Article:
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Recently, as I’m sure you’ve seen by now, there was a bench-clearing brawl that happened at a major league baseball game. The game was between the Los Angeles Dodgers and the San Diego Padres.
Let me set the scenario briefly for you. Dodgers’ pitcher Zack Greinke was on the mound when he came a bit inside with a pitch that hit Padres batter Carlos Quentin in the arm. After a stare at the mound, and apparently a few words from Greinke, Quentin rushed toward the mound in a fit of rage and slammed into Greinke. Greinke lowered his shoulder and braced for the impact, which caused him to end up with a fractured collarbone.
Now Greinke is out for some time, and Quentin began his appeal process of an eight-game suspension handed down by Major League Baseball. Man, what a price to pay for a moment of rage that made two grown men look like little kids.
All the talk on SportsCenter over the past few days has been about the history between these two. In fact, Quentin has been hit by a pitch over 100 times in his career. Many of the experts claim that his batting stance makes him more prone to this, and some even say that he doesn’t attempt to move out of the way. Either way you look at it, this looks bad on these two and the game of baseball in general as far as I’m concerned.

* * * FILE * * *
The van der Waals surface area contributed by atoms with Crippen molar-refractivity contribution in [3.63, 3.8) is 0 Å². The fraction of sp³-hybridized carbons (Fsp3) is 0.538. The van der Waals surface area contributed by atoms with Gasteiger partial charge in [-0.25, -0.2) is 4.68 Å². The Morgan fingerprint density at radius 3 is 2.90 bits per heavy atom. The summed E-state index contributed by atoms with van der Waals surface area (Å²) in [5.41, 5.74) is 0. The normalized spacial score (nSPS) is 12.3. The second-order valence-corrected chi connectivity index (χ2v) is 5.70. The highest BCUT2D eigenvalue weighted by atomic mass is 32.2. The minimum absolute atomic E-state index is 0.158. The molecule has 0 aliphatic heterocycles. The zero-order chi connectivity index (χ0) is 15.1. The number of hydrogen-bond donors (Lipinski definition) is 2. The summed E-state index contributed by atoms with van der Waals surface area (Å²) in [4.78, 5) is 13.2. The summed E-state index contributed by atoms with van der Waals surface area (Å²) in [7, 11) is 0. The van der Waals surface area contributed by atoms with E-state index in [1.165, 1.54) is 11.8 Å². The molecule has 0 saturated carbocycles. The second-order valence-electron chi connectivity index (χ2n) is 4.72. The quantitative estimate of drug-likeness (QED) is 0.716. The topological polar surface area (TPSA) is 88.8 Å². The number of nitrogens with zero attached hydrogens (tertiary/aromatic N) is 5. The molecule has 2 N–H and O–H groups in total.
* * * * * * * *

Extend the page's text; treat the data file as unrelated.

Whether or not there is a history between these two, like that really matters, should not even come into play. I even heard one analyst say that this is how professional baseball players react to this type of situation. Really, then why is this making all the news lately? In this particular scenario, the game was close and the count was full, so why in the world would a pitcher intentionally hit a batter? From my point of view, this looked like a curve ball that got a little too far inside and hit the batter. Big deal, my bad, take your base. But no - the “history” between these two wouldn’t allow for that. They had to act like a couple of little kids and go after one another.
The brawl would eventually get cleared up but not after a large group of players got ejected from the game. After this incident, the game played out the rest of the way as normally as any other baseball game would have.
As fate, or Major League Baseball scheduling, would have it, these two teams were scheduled to begin another three-game series early this week. Wonder what the reaction would be like for Quentin as he steps into the batter’s box? Well, we never will find out.
Recently, Quentin dropped his appeal on his eight-game suspension, and will miss this entire series with the Dodgers. This enraged the Dodger faithful as they are now saying that Quentin was too afraid to face the Dodgers again after what he did to their pitcher. Maybe they’re right. I wouldn’t want to step into that batter’s box against the Dodgers after that because you know that the next pitch wouldn’t be headed for your arm.